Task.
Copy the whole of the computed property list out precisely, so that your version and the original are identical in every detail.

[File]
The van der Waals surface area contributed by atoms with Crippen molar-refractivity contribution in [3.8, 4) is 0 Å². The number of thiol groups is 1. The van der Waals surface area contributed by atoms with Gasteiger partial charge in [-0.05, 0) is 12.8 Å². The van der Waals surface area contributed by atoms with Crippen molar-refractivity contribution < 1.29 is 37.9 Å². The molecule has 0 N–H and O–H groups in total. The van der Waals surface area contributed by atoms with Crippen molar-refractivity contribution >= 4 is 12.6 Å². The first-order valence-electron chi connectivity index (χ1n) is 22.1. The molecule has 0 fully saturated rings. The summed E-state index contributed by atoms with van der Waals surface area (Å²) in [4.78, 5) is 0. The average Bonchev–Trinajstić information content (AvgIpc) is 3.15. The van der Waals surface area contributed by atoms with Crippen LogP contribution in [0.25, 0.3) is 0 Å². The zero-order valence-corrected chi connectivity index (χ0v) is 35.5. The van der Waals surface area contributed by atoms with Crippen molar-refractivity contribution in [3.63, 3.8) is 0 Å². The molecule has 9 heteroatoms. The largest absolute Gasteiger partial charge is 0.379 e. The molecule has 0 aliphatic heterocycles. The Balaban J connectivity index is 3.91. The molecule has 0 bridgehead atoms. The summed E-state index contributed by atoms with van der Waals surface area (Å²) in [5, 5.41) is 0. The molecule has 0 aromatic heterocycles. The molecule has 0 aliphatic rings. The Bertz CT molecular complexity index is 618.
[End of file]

The van der Waals surface area contributed by atoms with Crippen molar-refractivity contribution in [3.8, 4) is 0 Å². The number of thiol groups is 1. The van der Waals surface area contributed by atoms with Gasteiger partial charge in [-0.05, 0) is 12.8 Å². The van der Waals surface area contributed by atoms with Crippen molar-refractivity contribution < 1.29 is 37.9 Å². The molecule has 0 N–H and O–H groups in total. The van der Waals surface area contributed by atoms with Crippen molar-refractivity contribution >= 4 is 12.6 Å². The first-order valence-electron chi connectivity index (χ1n) is 22.1. The molecule has 0 fully saturated rings. The summed E-state index contributed by atoms with van der Waals surface area (Å²) in [4.78, 5) is 0. The average Bonchev–Trinajstić information content (AvgIpc) is 3.15. The van der Waals surface area contributed by atoms with Crippen LogP contribution in [0.25, 0.3) is 0 Å². The zero-order valence-corrected chi connectivity index (χ0v) is 35.5. The van der Waals surface area contributed by atoms with Crippen molar-refractivity contribution in [3.63, 3.8) is 0 Å². The molecule has 9 heteroatoms. The largest absolute Gasteiger partial charge is 0.379 e. The molecule has 0 aliphatic heterocycles. The Balaban J connectivity index is 3.91. The molecule has 0 bridgehead atoms. The summed E-state index contributed by atoms with van der Waals surface area (Å²) in [5, 5.41) is 0. The molecule has 0 aromatic heterocycles. The molecule has 0 aliphatic rings. The Bertz CT molecular complexity index is 618.